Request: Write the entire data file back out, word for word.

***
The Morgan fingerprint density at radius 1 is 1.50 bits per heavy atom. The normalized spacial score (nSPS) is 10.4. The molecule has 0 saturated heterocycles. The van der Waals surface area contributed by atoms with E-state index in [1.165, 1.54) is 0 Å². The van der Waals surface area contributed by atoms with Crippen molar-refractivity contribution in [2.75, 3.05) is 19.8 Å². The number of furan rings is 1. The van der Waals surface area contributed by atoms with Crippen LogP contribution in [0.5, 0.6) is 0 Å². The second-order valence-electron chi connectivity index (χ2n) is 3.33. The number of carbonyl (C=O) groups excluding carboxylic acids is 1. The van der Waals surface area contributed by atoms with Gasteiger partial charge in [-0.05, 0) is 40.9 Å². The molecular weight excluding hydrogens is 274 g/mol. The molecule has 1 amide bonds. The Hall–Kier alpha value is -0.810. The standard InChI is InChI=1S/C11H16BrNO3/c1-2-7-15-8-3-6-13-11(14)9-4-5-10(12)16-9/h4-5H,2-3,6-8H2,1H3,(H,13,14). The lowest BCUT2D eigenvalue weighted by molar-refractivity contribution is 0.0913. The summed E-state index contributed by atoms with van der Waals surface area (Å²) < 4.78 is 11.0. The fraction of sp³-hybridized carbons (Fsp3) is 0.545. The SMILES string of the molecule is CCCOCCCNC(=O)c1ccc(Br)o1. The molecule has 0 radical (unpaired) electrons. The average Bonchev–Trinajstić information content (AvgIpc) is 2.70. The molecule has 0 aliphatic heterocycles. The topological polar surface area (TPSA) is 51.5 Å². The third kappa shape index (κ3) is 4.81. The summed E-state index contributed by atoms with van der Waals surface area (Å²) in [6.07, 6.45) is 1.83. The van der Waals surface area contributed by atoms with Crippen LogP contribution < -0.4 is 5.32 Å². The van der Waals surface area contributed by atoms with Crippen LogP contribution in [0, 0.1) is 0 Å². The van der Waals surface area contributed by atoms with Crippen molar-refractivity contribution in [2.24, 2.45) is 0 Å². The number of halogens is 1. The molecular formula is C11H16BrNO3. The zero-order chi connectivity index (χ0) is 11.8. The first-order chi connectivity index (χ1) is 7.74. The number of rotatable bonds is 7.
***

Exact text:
The Morgan fingerprint density at radius 1 is 1.50 bits per heavy atom. The normalized spacial score (nSPS) is 10.4. The molecule has 0 saturated heterocycles. The van der Waals surface area contributed by atoms with E-state index in [1.165, 1.54) is 0 Å². The van der Waals surface area contributed by atoms with Crippen molar-refractivity contribution in [2.75, 3.05) is 19.8 Å². The number of furan rings is 1. The van der Waals surface area contributed by atoms with Crippen LogP contribution in [0.5, 0.6) is 0 Å². The second-order valence-electron chi connectivity index (χ2n) is 3.33. The number of carbonyl (C=O) groups excluding carboxylic acids is 1. The van der Waals surface area contributed by atoms with Gasteiger partial charge in [-0.05, 0) is 40.9 Å². The molecular weight excluding hydrogens is 274 g/mol. The molecule has 1 amide bonds. The Hall–Kier alpha value is -0.810. The standard InChI is InChI=1S/C11H16BrNO3/c1-2-7-15-8-3-6-13-11(14)9-4-5-10(12)16-9/h4-5H,2-3,6-8H2,1H3,(H,13,14). The lowest BCUT2D eigenvalue weighted by molar-refractivity contribution is 0.0913. The summed E-state index contributed by atoms with van der Waals surface area (Å²) < 4.78 is 11.0. The fraction of sp³-hybridized carbons (Fsp3) is 0.545. The SMILES string of the molecule is CCCOCCCNC(=O)c1ccc(Br)o1. The molecule has 0 radical (unpaired) electrons. The average Bonchev–Trinajstić information content (AvgIpc) is 2.70. The molecule has 0 aliphatic heterocycles. The topological polar surface area (TPSA) is 51.5 Å². The third kappa shape index (κ3) is 4.81. The summed E-state index contributed by atoms with van der Waals surface area (Å²) in [6.07, 6.45) is 1.83. The van der Waals surface area contributed by atoms with Crippen LogP contribution < -0.4 is 5.32 Å². The van der Waals surface area contributed by atoms with Crippen LogP contribution in [0, 0.1) is 0 Å². The van der Waals surface area contributed by atoms with Crippen molar-refractivity contribution in [2.24, 2.45) is 0 Å². The number of halogens is 1. The molecular formula is C11H16BrNO3. The zero-order chi connectivity index (χ0) is 11.8. The first-order chi connectivity index (χ1) is 7.74. The number of rotatable bonds is 7.